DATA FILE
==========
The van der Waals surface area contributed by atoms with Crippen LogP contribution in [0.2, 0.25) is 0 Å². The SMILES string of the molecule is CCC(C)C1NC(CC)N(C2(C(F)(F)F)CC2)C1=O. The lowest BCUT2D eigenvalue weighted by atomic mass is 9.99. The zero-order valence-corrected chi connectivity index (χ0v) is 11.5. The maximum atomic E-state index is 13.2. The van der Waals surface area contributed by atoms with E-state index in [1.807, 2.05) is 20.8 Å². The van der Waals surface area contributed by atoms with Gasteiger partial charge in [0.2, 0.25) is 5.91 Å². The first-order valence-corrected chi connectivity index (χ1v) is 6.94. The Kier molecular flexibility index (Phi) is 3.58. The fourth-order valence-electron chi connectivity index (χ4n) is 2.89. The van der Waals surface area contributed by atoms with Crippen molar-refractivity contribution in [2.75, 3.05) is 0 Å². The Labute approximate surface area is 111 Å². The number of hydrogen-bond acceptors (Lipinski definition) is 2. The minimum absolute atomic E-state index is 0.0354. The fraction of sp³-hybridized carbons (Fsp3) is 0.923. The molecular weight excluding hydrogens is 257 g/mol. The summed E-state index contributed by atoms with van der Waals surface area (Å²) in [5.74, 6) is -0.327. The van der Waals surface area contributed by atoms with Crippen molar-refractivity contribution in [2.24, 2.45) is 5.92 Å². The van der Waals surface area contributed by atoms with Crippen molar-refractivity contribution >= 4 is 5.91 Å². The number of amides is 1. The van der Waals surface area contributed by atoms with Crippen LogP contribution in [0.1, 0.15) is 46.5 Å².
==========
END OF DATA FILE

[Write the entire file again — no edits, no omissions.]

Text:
The van der Waals surface area contributed by atoms with Crippen LogP contribution in [0.2, 0.25) is 0 Å². The SMILES string of the molecule is CCC(C)C1NC(CC)N(C2(C(F)(F)F)CC2)C1=O. The lowest BCUT2D eigenvalue weighted by atomic mass is 9.99. The zero-order valence-corrected chi connectivity index (χ0v) is 11.5. The maximum atomic E-state index is 13.2. The van der Waals surface area contributed by atoms with E-state index in [1.807, 2.05) is 20.8 Å². The van der Waals surface area contributed by atoms with Gasteiger partial charge in [0.2, 0.25) is 5.91 Å². The first-order valence-corrected chi connectivity index (χ1v) is 6.94. The Kier molecular flexibility index (Phi) is 3.58. The fourth-order valence-electron chi connectivity index (χ4n) is 2.89. The van der Waals surface area contributed by atoms with Crippen molar-refractivity contribution in [2.75, 3.05) is 0 Å². The Labute approximate surface area is 111 Å². The number of hydrogen-bond acceptors (Lipinski definition) is 2. The minimum absolute atomic E-state index is 0.0354. The fraction of sp³-hybridized carbons (Fsp3) is 0.923. The molecular weight excluding hydrogens is 257 g/mol. The summed E-state index contributed by atoms with van der Waals surface area (Å²) in [5.74, 6) is -0.327. The van der Waals surface area contributed by atoms with Crippen molar-refractivity contribution in [2.24, 2.45) is 5.92 Å². The van der Waals surface area contributed by atoms with Crippen molar-refractivity contribution >= 4 is 5.91 Å². The number of amides is 1. The van der Waals surface area contributed by atoms with Crippen LogP contribution in [0.1, 0.15) is 46.5 Å².